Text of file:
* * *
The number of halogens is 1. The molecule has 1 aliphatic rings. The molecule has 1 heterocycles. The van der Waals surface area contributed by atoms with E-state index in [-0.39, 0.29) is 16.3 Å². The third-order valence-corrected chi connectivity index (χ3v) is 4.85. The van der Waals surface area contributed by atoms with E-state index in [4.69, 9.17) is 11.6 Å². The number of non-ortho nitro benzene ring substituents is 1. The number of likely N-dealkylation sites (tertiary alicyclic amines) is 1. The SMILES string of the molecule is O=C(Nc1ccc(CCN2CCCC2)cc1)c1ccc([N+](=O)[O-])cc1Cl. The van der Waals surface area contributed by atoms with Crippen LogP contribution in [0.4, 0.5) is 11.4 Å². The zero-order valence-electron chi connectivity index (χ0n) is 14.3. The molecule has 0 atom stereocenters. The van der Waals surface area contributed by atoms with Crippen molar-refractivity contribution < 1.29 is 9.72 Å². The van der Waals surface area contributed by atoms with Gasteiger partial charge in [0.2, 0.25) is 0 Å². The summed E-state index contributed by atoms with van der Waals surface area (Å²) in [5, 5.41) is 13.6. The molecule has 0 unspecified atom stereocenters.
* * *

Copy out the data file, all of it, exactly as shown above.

The number of halogens is 1. The molecule has 1 aliphatic rings. The molecule has 1 heterocycles. The van der Waals surface area contributed by atoms with E-state index in [-0.39, 0.29) is 16.3 Å². The third-order valence-corrected chi connectivity index (χ3v) is 4.85. The van der Waals surface area contributed by atoms with E-state index in [4.69, 9.17) is 11.6 Å². The number of non-ortho nitro benzene ring substituents is 1. The number of likely N-dealkylation sites (tertiary alicyclic amines) is 1. The SMILES string of the molecule is O=C(Nc1ccc(CCN2CCCC2)cc1)c1ccc([N+](=O)[O-])cc1Cl. The van der Waals surface area contributed by atoms with Crippen LogP contribution in [0.4, 0.5) is 11.4 Å². The zero-order valence-electron chi connectivity index (χ0n) is 14.3. The molecule has 0 atom stereocenters. The van der Waals surface area contributed by atoms with Crippen molar-refractivity contribution < 1.29 is 9.72 Å². The van der Waals surface area contributed by atoms with Gasteiger partial charge in [0.2, 0.25) is 0 Å². The summed E-state index contributed by atoms with van der Waals surface area (Å²) in [5, 5.41) is 13.6. The molecule has 0 unspecified atom stereocenters.